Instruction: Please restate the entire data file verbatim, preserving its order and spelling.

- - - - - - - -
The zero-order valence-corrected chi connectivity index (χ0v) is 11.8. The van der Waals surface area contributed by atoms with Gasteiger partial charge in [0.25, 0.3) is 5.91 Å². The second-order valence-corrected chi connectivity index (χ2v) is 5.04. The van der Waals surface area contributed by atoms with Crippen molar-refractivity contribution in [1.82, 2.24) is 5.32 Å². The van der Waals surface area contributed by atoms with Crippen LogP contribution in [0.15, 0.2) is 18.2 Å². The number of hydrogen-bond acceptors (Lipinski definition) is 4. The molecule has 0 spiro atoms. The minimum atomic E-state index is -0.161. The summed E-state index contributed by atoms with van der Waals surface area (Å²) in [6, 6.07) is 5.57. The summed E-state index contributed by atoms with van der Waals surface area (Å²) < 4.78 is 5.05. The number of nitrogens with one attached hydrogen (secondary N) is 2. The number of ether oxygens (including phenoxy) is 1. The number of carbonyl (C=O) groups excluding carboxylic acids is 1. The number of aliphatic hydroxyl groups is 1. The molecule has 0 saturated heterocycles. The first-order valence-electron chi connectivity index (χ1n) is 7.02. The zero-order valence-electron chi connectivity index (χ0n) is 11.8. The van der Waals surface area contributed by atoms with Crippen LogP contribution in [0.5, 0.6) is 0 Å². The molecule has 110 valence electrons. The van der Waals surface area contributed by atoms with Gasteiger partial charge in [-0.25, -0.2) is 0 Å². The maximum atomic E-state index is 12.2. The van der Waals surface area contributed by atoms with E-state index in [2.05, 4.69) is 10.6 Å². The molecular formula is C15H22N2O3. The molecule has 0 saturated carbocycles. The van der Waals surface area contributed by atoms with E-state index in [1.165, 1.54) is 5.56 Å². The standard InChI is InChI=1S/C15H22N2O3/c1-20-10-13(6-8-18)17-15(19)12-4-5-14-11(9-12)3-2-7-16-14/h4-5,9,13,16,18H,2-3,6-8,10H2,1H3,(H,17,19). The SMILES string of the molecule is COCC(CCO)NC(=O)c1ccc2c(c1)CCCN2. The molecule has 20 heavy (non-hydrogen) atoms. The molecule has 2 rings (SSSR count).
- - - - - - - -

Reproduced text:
The zero-order valence-corrected chi connectivity index (χ0v) is 11.8. The van der Waals surface area contributed by atoms with Gasteiger partial charge in [0.25, 0.3) is 5.91 Å². The second-order valence-corrected chi connectivity index (χ2v) is 5.04. The van der Waals surface area contributed by atoms with Crippen molar-refractivity contribution in [1.82, 2.24) is 5.32 Å². The van der Waals surface area contributed by atoms with Crippen LogP contribution in [0.15, 0.2) is 18.2 Å². The number of hydrogen-bond acceptors (Lipinski definition) is 4. The molecule has 0 spiro atoms. The minimum atomic E-state index is -0.161. The summed E-state index contributed by atoms with van der Waals surface area (Å²) in [6, 6.07) is 5.57. The summed E-state index contributed by atoms with van der Waals surface area (Å²) < 4.78 is 5.05. The number of nitrogens with one attached hydrogen (secondary N) is 2. The number of ether oxygens (including phenoxy) is 1. The number of carbonyl (C=O) groups excluding carboxylic acids is 1. The number of aliphatic hydroxyl groups is 1. The molecule has 0 saturated heterocycles. The first-order valence-electron chi connectivity index (χ1n) is 7.02. The zero-order valence-electron chi connectivity index (χ0n) is 11.8. The van der Waals surface area contributed by atoms with Crippen LogP contribution in [0.5, 0.6) is 0 Å². The molecule has 110 valence electrons. The van der Waals surface area contributed by atoms with Gasteiger partial charge in [-0.25, -0.2) is 0 Å². The maximum atomic E-state index is 12.2. The van der Waals surface area contributed by atoms with E-state index in [2.05, 4.69) is 10.6 Å². The molecular formula is C15H22N2O3. The molecule has 0 saturated carbocycles. The van der Waals surface area contributed by atoms with E-state index in [1.165, 1.54) is 5.56 Å². The standard InChI is InChI=1S/C15H22N2O3/c1-20-10-13(6-8-18)17-15(19)12-4-5-14-11(9-12)3-2-7-16-14/h4-5,9,13,16,18H,2-3,6-8,10H2,1H3,(H,17,19). The SMILES string of the molecule is COCC(CCO)NC(=O)c1ccc2c(c1)CCCN2. The molecule has 20 heavy (non-hydrogen) atoms. The molecule has 2 rings (SSSR count).